This guide will walk you through step by step to build a simple app from scratch.
The Enterprise Browser will usually be used in one of three different but, related, scenarios:
- Hosted Web App - You already have a web app hosted somewhere and you want the Enterprise Browser to render it on your mobile device.
- Local Web App - You have all your assets stored on your mobile device and want the Enterprise Browser to render these pages for use on your mobile device.
- Hybrid local / hosted App - You have a web app hosted somewhere but some of the assets that your web app uses are stored locally on your device. You want the Enterprise Browser to render these pages for use on your mobile device.
With any of these three scenarios, you will need to be able to edit the config.xml file that comes with the Enterprise Browser. The config.xml resides on the device in a directory which is dependent on your device's OS:
- Android - /Android/data/com.symbol.enterprisebrowser/Config.xml
- Windows Mobile / Windows CE - \Program Files\EnterpriseBrowser\Config\Config.xml
NOTE: It is worth noting that, with most Windows Mobile / CE devices, you will have to copy the config.xml file to a location that is not on your device in order to modify it. Once your modifications are done, copy it back to your device and overwrite the old one.
Whether your app is hosted, local, or both, you'll need to edit the line in the config.xml file that controls the start path of the Enterprise Browser. in the config.xml you'll find the startPage value and this is what you'll need to change in order for your app to start where you want it to. For example, if I wanted my app to start at yahoo.com for some reason I would edit the startPage to look like this:
<General> <Name value="Menu"/> <StartPage value="http://www.yahoo.com" name="Yahoo"/> <UseRegularExpressions value="1"/> </General>
If I were starting my app from a local page I would need to prepend the file path with file://. For instance:
<General> <Name value="Menu"/> <StartPage value="file:///index.html" name="Menu"/> <UseRegularExpressions value="1"/> </General>
This address will cause the Enterprise Browser to start my app at the index.html file located in my device's root directory.
NOTE: Notice that there are three forward-slashes in that address; the first two are for the file: protocol and the third specifies the root directory of the device.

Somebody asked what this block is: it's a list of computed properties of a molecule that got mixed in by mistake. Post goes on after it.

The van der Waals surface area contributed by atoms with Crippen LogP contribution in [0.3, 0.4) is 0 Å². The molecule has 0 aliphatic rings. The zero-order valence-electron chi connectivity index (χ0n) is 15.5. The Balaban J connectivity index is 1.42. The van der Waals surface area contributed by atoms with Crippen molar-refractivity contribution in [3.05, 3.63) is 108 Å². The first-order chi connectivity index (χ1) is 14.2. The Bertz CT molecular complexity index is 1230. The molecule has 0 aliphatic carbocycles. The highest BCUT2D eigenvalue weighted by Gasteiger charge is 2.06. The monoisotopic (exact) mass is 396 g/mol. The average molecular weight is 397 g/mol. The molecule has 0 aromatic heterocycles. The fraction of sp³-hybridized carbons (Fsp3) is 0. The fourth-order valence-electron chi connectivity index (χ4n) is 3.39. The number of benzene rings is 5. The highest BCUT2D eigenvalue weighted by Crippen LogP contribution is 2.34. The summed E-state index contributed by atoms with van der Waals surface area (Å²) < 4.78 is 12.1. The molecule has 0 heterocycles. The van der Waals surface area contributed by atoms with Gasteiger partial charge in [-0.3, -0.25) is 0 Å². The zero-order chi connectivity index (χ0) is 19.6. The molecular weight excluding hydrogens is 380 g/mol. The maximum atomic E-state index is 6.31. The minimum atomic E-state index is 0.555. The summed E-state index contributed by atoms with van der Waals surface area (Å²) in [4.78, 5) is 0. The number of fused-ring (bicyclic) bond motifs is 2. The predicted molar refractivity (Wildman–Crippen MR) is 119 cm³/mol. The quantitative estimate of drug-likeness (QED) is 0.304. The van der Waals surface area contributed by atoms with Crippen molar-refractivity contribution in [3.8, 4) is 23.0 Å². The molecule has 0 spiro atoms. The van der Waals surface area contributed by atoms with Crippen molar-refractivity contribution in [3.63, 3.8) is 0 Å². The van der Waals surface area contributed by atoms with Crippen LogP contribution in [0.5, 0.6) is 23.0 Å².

So let's create a very basic index page that we can launch from our Enterprise Browser app. Create a new file called index.html and use the contents below.
<body> <h1>My First Enterprise Browser App</h1> <p>This is my first app and all it does right now is point to Google's homepage.</p> <a href="http://www.google.com">Click here to go to Google's homepage</a> </body>
Place this newly created file in your device's root directory.
Now change the startPage in your config.xml to:
<StartPage value="file:///index.html" name="Menu"/>
1) Now start your Enterprise Browser app and you should see something like this:
2) And when you click on the link (assuming you have an active internet connection), you'll be navigated to Google's homepage.
But we don't want to just link to some other page, we want to use some of the APIs at our disposal! Let's make an app that uses the Barcode API to scan an barcode and displays the barcode we scanned on the screen.
Create a new file called helloeb.html and use these contents:
This code will enable the default device scanner and print out the scanned barcode data once a barcode is scanned. Here is what we see when the app is started.
Simply add the line above to add the libraries into your app and copy the file from the aforementioned location to your device.
Note: If you copy the file somewhere besides the folder in which your html pages also reside, you'll need to modify the src path accordingly.
To make your Enterprise Browser app start on this page, change your config.xml to point to this helloeb.html as the start page. I am going to put my helloeb.html file in my device's root directory, so my config.xml will show:
<General> <Name value="Menu"/> <StartPage value="file:///helloeb.html" name="Menu"/> <UseRegularExpressions value="1"/> </General>
The barcode I am using to test this is this one:
Here is what we will see after starting the app and going through the initial splash screen(s).
And here is the app after scanning a barcode.
You can also opt to add only the APIs that you plan on using if you want to minimize the amount of device storage you use. We discuss strategies like this in the Optimization guide.